What is Ransomware?

You wake up, turn on your computer, and there it is-- A menacing message informing you that the data on your computer is encrypted. The only way to unlock it is to pay up. You're now the victim of Ransomware

Ransomware -- A modern day digital abduction and security expert, Ian Marlow, said these hackers have little sympathy.

"The level of non-morality from the people that are using this- They care about the $300 that they are asking for,” said Ian Marlow.

A criminal kidnapping used to refer to taking people’s information and paying up.

The Ransomware hold-up is similar to the concept of credit and identity theft.

"The secret to Ransomware is that it's not what the data is worth to someone else. It's what the data worth to you to pay in order to ransom it,” said Adam Levin, who specializes in credit and identity theft.

Examples date back to 2012 with the Reveton strain that claimed a law enforcement agency discovered the computer has been used for illegal activities -- so pay up.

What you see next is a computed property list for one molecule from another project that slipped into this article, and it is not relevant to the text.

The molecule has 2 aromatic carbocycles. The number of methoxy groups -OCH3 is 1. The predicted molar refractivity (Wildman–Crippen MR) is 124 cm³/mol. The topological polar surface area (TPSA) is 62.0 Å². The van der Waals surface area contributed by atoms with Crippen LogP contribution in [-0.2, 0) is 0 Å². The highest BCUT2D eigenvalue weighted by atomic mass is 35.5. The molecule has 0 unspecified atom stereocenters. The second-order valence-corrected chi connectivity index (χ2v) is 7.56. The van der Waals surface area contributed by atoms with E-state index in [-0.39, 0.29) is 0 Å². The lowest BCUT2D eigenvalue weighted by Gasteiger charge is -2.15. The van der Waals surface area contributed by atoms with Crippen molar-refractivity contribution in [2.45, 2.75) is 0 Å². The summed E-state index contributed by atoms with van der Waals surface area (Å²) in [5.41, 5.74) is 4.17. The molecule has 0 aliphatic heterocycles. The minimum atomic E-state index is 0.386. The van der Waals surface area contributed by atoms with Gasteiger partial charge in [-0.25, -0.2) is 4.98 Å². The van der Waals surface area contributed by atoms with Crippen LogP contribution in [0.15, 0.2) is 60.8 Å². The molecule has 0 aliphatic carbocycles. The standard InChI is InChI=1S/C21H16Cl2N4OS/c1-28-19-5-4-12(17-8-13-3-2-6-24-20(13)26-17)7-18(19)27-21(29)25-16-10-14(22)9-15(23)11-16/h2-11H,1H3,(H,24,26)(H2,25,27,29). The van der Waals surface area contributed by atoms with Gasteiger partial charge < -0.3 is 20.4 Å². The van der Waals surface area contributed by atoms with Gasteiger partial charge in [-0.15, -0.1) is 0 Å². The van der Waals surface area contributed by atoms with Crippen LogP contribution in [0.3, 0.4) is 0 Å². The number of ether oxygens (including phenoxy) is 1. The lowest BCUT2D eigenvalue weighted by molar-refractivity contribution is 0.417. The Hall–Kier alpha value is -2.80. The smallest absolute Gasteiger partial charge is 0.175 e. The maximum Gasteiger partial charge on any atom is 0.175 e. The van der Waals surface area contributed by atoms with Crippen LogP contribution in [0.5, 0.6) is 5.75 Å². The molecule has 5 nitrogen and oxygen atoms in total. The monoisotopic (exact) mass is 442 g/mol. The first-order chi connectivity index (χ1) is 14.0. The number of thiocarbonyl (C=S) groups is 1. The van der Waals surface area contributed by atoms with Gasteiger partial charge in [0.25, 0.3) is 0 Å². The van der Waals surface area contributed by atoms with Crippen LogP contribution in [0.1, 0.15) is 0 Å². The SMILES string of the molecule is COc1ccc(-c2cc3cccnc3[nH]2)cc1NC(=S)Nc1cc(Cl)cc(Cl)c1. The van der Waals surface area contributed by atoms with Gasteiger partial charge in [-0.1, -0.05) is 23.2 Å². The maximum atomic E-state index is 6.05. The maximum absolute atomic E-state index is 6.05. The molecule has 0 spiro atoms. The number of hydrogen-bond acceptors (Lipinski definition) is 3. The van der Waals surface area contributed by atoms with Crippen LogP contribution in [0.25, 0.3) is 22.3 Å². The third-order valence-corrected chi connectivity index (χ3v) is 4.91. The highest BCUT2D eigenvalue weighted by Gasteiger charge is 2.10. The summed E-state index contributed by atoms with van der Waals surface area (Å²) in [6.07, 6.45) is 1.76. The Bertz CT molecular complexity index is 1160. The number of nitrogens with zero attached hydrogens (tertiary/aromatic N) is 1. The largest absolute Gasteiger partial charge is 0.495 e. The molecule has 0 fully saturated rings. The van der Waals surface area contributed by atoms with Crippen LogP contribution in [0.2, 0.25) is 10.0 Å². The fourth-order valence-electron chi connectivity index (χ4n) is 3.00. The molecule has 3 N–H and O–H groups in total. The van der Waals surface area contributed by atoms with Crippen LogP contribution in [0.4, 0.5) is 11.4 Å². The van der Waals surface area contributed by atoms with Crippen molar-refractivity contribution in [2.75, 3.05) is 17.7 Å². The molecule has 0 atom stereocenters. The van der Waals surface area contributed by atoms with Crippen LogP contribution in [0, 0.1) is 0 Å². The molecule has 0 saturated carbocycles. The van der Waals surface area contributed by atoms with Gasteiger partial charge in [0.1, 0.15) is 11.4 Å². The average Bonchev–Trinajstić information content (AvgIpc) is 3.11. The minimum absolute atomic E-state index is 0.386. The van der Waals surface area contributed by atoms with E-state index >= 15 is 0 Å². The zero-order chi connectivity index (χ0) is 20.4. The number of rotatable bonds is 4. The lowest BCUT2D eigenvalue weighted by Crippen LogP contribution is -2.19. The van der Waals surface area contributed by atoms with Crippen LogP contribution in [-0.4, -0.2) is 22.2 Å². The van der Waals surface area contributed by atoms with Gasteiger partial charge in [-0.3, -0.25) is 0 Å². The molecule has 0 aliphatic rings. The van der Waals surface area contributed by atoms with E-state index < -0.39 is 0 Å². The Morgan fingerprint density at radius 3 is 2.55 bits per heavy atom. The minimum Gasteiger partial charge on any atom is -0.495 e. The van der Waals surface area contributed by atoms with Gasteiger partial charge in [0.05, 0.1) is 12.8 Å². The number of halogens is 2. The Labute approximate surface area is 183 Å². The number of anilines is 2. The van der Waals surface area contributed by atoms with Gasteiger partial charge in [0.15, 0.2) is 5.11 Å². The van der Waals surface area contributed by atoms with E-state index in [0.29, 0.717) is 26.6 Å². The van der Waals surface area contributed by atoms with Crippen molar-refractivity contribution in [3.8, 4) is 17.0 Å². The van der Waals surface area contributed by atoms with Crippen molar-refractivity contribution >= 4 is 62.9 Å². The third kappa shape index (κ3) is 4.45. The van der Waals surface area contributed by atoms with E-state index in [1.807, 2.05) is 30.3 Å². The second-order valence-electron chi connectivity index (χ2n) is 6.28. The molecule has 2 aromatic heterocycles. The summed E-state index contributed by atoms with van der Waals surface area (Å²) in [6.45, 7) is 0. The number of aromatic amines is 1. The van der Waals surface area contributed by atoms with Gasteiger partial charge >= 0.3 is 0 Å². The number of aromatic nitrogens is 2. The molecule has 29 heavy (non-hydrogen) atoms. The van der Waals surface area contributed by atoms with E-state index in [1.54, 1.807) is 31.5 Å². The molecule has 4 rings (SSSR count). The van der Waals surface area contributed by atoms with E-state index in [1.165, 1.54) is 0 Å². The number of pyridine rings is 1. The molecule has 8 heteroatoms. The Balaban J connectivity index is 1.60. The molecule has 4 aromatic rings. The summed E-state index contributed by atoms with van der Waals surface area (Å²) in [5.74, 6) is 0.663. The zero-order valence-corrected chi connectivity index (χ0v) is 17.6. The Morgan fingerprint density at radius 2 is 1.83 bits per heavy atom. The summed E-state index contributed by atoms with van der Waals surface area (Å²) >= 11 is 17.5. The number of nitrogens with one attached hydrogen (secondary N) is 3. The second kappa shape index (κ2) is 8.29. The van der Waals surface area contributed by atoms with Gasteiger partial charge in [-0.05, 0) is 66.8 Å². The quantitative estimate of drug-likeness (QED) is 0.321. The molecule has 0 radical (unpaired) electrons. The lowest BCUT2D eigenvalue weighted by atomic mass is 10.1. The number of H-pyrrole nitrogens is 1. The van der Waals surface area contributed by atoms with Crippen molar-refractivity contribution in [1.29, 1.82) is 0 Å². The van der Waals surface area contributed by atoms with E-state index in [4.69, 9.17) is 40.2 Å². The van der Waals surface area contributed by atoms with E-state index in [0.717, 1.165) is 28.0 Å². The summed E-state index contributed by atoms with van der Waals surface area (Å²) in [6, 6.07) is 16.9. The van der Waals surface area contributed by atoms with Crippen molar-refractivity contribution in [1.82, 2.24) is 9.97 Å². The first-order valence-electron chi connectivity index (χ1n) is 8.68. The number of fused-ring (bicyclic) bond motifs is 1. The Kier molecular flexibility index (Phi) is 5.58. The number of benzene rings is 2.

There was also Cryptolocker in 2013 where hackers threatened to delete information if you didn't send money to a Bitcoin account.         

Most of those hacks originated from clicking on an erroneous email or visiting a compromised site.

"The old way-- we saw them come through. In this instance, the software itself knows whether you have the vulnerability. It starts to search for everything else that has that vulnerability,” said Ian Marlow.

What do you do if the worm finds you?

"Immediately turn your computer off to stop infecting the rest of your network," said Marlow.

Marlow, who owns of the cybersecurity firm Fitech, said the best defense is early planning for an inevitable attack.

"The key is for people to understand and have them segregated from their current network. You're able to restore yourself and not beholden to the ransomware,” he said,

“This is here. I guarantee you there's something three steps ahead of this.”

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